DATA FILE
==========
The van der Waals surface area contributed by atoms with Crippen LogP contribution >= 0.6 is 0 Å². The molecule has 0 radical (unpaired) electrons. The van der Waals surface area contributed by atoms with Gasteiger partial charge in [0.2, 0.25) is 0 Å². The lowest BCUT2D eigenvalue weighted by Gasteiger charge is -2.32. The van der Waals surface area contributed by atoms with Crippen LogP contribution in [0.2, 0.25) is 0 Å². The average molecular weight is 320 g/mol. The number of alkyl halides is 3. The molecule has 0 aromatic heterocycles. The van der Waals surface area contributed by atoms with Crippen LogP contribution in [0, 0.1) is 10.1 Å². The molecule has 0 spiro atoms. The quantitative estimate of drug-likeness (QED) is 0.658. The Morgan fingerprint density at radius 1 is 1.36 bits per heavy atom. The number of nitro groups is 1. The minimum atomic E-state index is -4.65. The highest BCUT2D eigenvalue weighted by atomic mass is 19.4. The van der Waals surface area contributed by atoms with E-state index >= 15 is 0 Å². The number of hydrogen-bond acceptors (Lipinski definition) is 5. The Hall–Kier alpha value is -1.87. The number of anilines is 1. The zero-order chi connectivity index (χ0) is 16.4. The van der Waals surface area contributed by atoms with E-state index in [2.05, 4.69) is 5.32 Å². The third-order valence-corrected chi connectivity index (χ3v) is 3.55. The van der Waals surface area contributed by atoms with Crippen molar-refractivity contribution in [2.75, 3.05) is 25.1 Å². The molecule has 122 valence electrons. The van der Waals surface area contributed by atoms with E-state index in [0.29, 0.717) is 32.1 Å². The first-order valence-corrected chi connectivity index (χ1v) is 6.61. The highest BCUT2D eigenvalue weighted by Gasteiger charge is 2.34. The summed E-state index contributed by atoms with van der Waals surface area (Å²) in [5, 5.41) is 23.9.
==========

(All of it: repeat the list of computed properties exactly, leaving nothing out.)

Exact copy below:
The van der Waals surface area contributed by atoms with Crippen LogP contribution >= 0.6 is 0 Å². The molecule has 0 radical (unpaired) electrons. The van der Waals surface area contributed by atoms with Gasteiger partial charge in [0.2, 0.25) is 0 Å². The lowest BCUT2D eigenvalue weighted by Gasteiger charge is -2.32. The van der Waals surface area contributed by atoms with Crippen LogP contribution in [0.2, 0.25) is 0 Å². The average molecular weight is 320 g/mol. The number of alkyl halides is 3. The molecule has 0 aromatic heterocycles. The van der Waals surface area contributed by atoms with Crippen LogP contribution in [0, 0.1) is 10.1 Å². The molecule has 0 spiro atoms. The quantitative estimate of drug-likeness (QED) is 0.658. The Morgan fingerprint density at radius 1 is 1.36 bits per heavy atom. The number of nitro groups is 1. The minimum atomic E-state index is -4.65. The highest BCUT2D eigenvalue weighted by atomic mass is 19.4. The van der Waals surface area contributed by atoms with E-state index >= 15 is 0 Å². The number of hydrogen-bond acceptors (Lipinski definition) is 5. The Hall–Kier alpha value is -1.87. The number of anilines is 1. The zero-order chi connectivity index (χ0) is 16.4. The van der Waals surface area contributed by atoms with E-state index in [2.05, 4.69) is 5.32 Å². The third-order valence-corrected chi connectivity index (χ3v) is 3.55. The van der Waals surface area contributed by atoms with Crippen molar-refractivity contribution in [2.75, 3.05) is 25.1 Å². The molecule has 122 valence electrons. The van der Waals surface area contributed by atoms with E-state index in [0.29, 0.717) is 32.1 Å². The first-order valence-corrected chi connectivity index (χ1v) is 6.61. The highest BCUT2D eigenvalue weighted by Gasteiger charge is 2.34. The summed E-state index contributed by atoms with van der Waals surface area (Å²) in [5, 5.41) is 23.9.